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Financial Terminology

Alternative investment: An investment that doesn’t fit into traditional categories (stocks, bonds, cash and cash equivalents) such as hedge funds, private equity, options, and futures. Previously restricted to the ultra-wealthy, alternatives are now offered in registered mutual funds.

Asset class: Category of investment: stocks, bonds, cash and cash equivalents, and alternative investments.

Bear market: Market condition where prices of securities are falling and investors are pessimistic and continue to sell. Used when broad market indexes such as the S&P 500 Index and the Dow Jones Industrial Average drop 20% or more for at least two months.

Beta: A measure of a stock or portfolio’s volatility relative to a benchmark that is reflective of a particular market as a whole, such as the S&P 500 Index. A beta above 1 indicates a likelihood that fluctuations in value will be greater than in the benchmark, while a beta below 1 indicates less volatility.

Blue chip: Of the highest quality. A blue-chip company is an industry leader that is well-capitalized and has a history of steady earnings and the ability to weather market adversities better than other companies. For example, companies included in the Dow Jones Industrial Average are considered blue chip.

Bond: An interest-paying debt instrument issued by a company or a government to finance its activities.

Bull market: Market condition where prices of securities are rising and buyers are optimistic. Used more broadly to indicate a prolonged period of rising prices for anything that is bought and sold.

Capital appreciation: An increase in the market value of an asset, such as a security.

Cash equivalent: An asset that can be converted to cash immediately, such as a bank account, money market account, or short-term bond or Treasury bill.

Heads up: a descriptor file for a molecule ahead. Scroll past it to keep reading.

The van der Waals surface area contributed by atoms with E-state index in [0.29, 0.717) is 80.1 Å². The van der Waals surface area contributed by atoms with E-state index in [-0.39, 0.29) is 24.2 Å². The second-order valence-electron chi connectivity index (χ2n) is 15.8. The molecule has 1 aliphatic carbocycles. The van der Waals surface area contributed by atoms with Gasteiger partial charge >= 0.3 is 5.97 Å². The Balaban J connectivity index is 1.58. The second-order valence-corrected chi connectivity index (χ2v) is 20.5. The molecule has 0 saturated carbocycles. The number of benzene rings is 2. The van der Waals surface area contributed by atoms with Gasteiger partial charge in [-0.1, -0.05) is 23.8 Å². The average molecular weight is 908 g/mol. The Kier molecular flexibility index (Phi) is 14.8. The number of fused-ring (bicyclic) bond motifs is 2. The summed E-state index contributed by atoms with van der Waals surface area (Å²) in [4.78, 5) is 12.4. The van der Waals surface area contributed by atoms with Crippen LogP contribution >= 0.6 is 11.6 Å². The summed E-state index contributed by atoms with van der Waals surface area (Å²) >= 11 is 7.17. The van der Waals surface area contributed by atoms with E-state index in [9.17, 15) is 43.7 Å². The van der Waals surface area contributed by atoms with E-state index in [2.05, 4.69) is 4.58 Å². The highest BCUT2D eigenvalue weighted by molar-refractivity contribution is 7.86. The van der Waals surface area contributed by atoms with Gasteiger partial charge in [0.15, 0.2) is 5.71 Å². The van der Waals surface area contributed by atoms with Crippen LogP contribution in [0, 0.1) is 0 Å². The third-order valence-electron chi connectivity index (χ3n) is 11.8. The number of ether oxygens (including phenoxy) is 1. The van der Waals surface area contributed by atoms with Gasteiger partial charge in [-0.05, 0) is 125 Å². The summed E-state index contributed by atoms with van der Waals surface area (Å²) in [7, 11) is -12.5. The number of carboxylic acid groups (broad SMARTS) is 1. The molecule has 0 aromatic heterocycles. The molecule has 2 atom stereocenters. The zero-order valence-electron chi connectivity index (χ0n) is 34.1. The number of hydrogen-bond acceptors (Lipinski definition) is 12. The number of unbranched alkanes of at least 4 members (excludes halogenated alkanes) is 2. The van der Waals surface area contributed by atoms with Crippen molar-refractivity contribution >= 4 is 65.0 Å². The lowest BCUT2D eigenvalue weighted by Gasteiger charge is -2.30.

Common stock: Represents an ownership share in the issuing company and allows the owner to vote for board members and on corporate policy.

Diversification: Combining a variety of assets classes and market sectors that typically do not react to market conditions by moving in the same direction, or to the same degree. A diversified portfolio includes a broad range of investments with a goal of reducing overall portfolio risk and providing more consistent performance over time.

Dividend: A share of net profits paid by a company to its stockholders, usually quarterly. Dividends are expressed in two ways: as a dollar amount per share (dividend per share) or as a percentage of the market price (dividend yield). It is usually paid in cash but sometimes in stock.

Estate planning: The ongoing process of deciding how you want your assets to be distributed to the people and organizations you value. Typically includes wills, trusts, powers of attorney, beneficiary designations, healthcare directives, etc. Planning ahead can reduce estate taxes, avoid probate, and ensure that assets go to the parties you intend.

Exchange traded fund (ETF): A security that tracks a benchmark—usually a market index—but trades like a stock (including intra-day trading). Although they usually aim to mirror the performance of their benchmarks, some ETFs are actively managed or even leveraged. ETF fees are usually lower than mutual fund fees.

Fiduciary: A person or entity that holds and manages assets on behalf of another person or entity. A fiduciary must operate in the best interests of the client rather than make decisions that benefit the fiduciary. Accretive Wealth has a fiduciary duty to its clients.